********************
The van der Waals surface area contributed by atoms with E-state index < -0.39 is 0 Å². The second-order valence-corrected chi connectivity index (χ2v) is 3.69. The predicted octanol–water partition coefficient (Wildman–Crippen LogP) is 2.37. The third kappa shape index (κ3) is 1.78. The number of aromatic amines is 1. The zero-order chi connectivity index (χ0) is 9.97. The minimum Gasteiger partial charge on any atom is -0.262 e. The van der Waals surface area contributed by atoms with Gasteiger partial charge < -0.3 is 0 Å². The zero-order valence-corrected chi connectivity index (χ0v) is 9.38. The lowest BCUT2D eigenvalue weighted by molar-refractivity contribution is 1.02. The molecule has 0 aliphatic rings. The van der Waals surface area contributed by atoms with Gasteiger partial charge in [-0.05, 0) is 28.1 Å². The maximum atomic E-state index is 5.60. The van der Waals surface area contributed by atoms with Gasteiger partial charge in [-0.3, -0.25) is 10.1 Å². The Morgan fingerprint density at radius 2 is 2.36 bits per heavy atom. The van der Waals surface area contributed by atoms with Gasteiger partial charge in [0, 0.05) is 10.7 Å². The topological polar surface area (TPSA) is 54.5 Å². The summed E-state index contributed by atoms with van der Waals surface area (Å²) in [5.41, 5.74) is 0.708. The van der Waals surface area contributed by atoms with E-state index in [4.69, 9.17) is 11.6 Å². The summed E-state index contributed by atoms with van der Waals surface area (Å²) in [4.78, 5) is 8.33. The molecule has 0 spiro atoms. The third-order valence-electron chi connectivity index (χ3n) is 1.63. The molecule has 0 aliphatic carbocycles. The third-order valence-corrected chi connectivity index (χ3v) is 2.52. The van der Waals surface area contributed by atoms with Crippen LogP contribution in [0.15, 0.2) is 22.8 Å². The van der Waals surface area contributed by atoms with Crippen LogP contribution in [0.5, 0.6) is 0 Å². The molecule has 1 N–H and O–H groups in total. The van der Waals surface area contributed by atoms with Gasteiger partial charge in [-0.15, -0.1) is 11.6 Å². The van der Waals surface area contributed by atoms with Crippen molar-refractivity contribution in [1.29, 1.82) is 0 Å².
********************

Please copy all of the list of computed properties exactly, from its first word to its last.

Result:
The van der Waals surface area contributed by atoms with E-state index < -0.39 is 0 Å². The second-order valence-corrected chi connectivity index (χ2v) is 3.69. The predicted octanol–water partition coefficient (Wildman–Crippen LogP) is 2.37. The third kappa shape index (κ3) is 1.78. The number of aromatic amines is 1. The zero-order chi connectivity index (χ0) is 9.97. The minimum Gasteiger partial charge on any atom is -0.262 e. The van der Waals surface area contributed by atoms with Gasteiger partial charge < -0.3 is 0 Å². The zero-order valence-corrected chi connectivity index (χ0v) is 9.38. The lowest BCUT2D eigenvalue weighted by molar-refractivity contribution is 1.02. The molecule has 0 aliphatic rings. The van der Waals surface area contributed by atoms with Gasteiger partial charge in [-0.05, 0) is 28.1 Å². The maximum atomic E-state index is 5.60. The van der Waals surface area contributed by atoms with Gasteiger partial charge in [-0.3, -0.25) is 10.1 Å². The Morgan fingerprint density at radius 2 is 2.36 bits per heavy atom. The van der Waals surface area contributed by atoms with Gasteiger partial charge in [0, 0.05) is 10.7 Å². The topological polar surface area (TPSA) is 54.5 Å². The summed E-state index contributed by atoms with van der Waals surface area (Å²) in [5.41, 5.74) is 0.708. The van der Waals surface area contributed by atoms with E-state index in [4.69, 9.17) is 11.6 Å². The summed E-state index contributed by atoms with van der Waals surface area (Å²) in [4.78, 5) is 8.33. The molecule has 0 spiro atoms. The third-order valence-electron chi connectivity index (χ3n) is 1.63. The molecule has 0 aliphatic carbocycles. The third-order valence-corrected chi connectivity index (χ3v) is 2.52. The van der Waals surface area contributed by atoms with Crippen LogP contribution in [0.15, 0.2) is 22.8 Å². The van der Waals surface area contributed by atoms with Crippen LogP contribution in [0.5, 0.6) is 0 Å². The molecule has 1 N–H and O–H groups in total. The van der Waals surface area contributed by atoms with Gasteiger partial charge in [-0.15, -0.1) is 11.6 Å². The van der Waals surface area contributed by atoms with Crippen molar-refractivity contribution in [1.29, 1.82) is 0 Å².